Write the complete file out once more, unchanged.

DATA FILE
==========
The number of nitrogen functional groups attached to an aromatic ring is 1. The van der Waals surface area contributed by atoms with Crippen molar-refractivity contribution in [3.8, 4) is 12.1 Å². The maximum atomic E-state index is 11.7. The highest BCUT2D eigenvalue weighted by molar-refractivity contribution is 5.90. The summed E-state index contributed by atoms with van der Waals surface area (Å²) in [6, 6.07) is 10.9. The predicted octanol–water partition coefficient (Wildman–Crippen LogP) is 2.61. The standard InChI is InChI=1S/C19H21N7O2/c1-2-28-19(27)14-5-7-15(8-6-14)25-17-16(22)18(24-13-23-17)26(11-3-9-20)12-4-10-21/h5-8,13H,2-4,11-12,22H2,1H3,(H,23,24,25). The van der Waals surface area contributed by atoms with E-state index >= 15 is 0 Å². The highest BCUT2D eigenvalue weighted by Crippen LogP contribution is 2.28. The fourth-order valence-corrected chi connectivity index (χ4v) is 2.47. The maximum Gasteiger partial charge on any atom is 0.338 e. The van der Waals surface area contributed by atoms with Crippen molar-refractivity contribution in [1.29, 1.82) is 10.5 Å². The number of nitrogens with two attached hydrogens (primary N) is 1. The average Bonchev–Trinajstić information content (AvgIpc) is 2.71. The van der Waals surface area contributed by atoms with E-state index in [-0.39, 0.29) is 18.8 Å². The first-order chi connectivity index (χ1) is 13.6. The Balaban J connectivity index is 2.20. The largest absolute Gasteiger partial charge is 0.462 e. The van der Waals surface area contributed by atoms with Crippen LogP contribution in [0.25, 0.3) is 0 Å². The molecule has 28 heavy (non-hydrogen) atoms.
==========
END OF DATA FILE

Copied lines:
The number of nitrogen functional groups attached to an aromatic ring is 1. The van der Waals surface area contributed by atoms with Crippen molar-refractivity contribution in [3.8, 4) is 12.1 Å². The maximum atomic E-state index is 11.7. The highest BCUT2D eigenvalue weighted by molar-refractivity contribution is 5.90. The summed E-state index contributed by atoms with van der Waals surface area (Å²) in [6, 6.07) is 10.9. The predicted octanol–water partition coefficient (Wildman–Crippen LogP) is 2.61. The standard InChI is InChI=1S/C19H21N7O2/c1-2-28-19(27)14-5-7-15(8-6-14)25-17-16(22)18(24-13-23-17)26(11-3-9-20)12-4-10-21/h5-8,13H,2-4,11-12,22H2,1H3,(H,23,24,25). The van der Waals surface area contributed by atoms with E-state index >= 15 is 0 Å². The highest BCUT2D eigenvalue weighted by Crippen LogP contribution is 2.28. The fourth-order valence-corrected chi connectivity index (χ4v) is 2.47. The maximum Gasteiger partial charge on any atom is 0.338 e. The van der Waals surface area contributed by atoms with Crippen molar-refractivity contribution in [1.29, 1.82) is 10.5 Å². The number of nitrogens with two attached hydrogens (primary N) is 1. The average Bonchev–Trinajstić information content (AvgIpc) is 2.71. The van der Waals surface area contributed by atoms with E-state index in [-0.39, 0.29) is 18.8 Å². The first-order chi connectivity index (χ1) is 13.6. The Balaban J connectivity index is 2.20. The largest absolute Gasteiger partial charge is 0.462 e. The van der Waals surface area contributed by atoms with Crippen LogP contribution in [0.25, 0.3) is 0 Å². The molecule has 28 heavy (non-hydrogen) atoms.